The menus are amazingly well-designed. Pseudo-tab style buttons coupled with clean lines and a focus on usability over style make navigating about easy (once you’ve found all the buttons). Drop down menus are smartly placed and list browsing is painless. What’s really amazing is how they’ve managed to eliminate loading times from moving in and out of the menu screen and the game screen. Having tested this game with both a computer with an integrated (intel) and discrete gpu (GTX 470), I’m really impressed at how smoothly it transitions in and out of games.

The game, while not particularly multiplayer-centric (with a 55-mission singleplayer campaign), has an excellent server browser and a number of social integration tools built in: export to facebook, twitter, and youtube, which all require your basic info to link to your Frozen Synapse account. Oh, right, I forgot to mention, you have to log in to play multiplayer games. You cannot get by with steam friends lists or manually entering IPs. The games are hosted on servers (which have been sharded recently, meaning your profile and ranking are server-specific), but, as I mentioned before, finding a multiplayer game is rather painless, and I can’t imagine it would be any more difficult to find a friend.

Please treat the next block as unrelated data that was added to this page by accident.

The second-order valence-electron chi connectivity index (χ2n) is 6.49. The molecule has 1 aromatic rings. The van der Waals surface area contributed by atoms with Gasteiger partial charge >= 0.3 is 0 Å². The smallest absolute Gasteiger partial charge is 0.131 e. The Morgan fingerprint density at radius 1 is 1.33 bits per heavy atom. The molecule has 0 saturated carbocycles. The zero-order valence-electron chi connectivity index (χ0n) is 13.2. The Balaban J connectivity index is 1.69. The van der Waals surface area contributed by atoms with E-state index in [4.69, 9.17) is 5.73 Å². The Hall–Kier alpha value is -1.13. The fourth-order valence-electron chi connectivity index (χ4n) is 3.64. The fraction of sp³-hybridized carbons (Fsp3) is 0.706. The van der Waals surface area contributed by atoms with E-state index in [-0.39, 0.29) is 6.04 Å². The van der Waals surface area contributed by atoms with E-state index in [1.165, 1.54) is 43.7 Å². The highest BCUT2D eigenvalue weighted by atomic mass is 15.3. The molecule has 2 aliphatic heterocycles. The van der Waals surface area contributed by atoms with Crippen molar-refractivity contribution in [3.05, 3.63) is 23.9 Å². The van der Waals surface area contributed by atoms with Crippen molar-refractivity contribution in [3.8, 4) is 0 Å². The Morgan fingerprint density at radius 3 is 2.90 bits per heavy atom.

well I mean, I didn’t want THAT many friends

There is a slightly strange phenomenon that occurs though once you start getting into multiple matches. It’s the “Words with Friends” effect. The first time you start a game with a friend, you’re enthusiastic and anticipatory and gleeful and all that giddy stuff. And then you imagine how awesome it would be to have more than one game going on so you start accepting challenges or making challenges left and right. And you’re playing a couple games at a time and you’re feeling super productive and witty and fantastically cool because you’re beating everyone at the same time. And then you look at the clock and realize you missed dinner and haven’t taken a shower in 2 days because the games…keep coming back. Rematch, rematch. Rematch. Your game with tex556 is ready. Ok, cool, let me go--YOUR GAME WITH PKENDEL IS READY (would you like to go there, stay here?) wait no, let me finish this mo--VALDRES HAS CHALLENGED YOU TO A GAME, ACCEPT? Damnit wait! I just need to prime this move and-TEX556 IS WAITING FOR YOUR MOVE, GO THERE<>STAY HERE? Ugh. Oh, sweet, got an email. Anything to get me away from this game for a second—Subj: Frozen Synapse -- YOUR GAME WITH VALDRES IS WAITING FOR YOUR MOVE.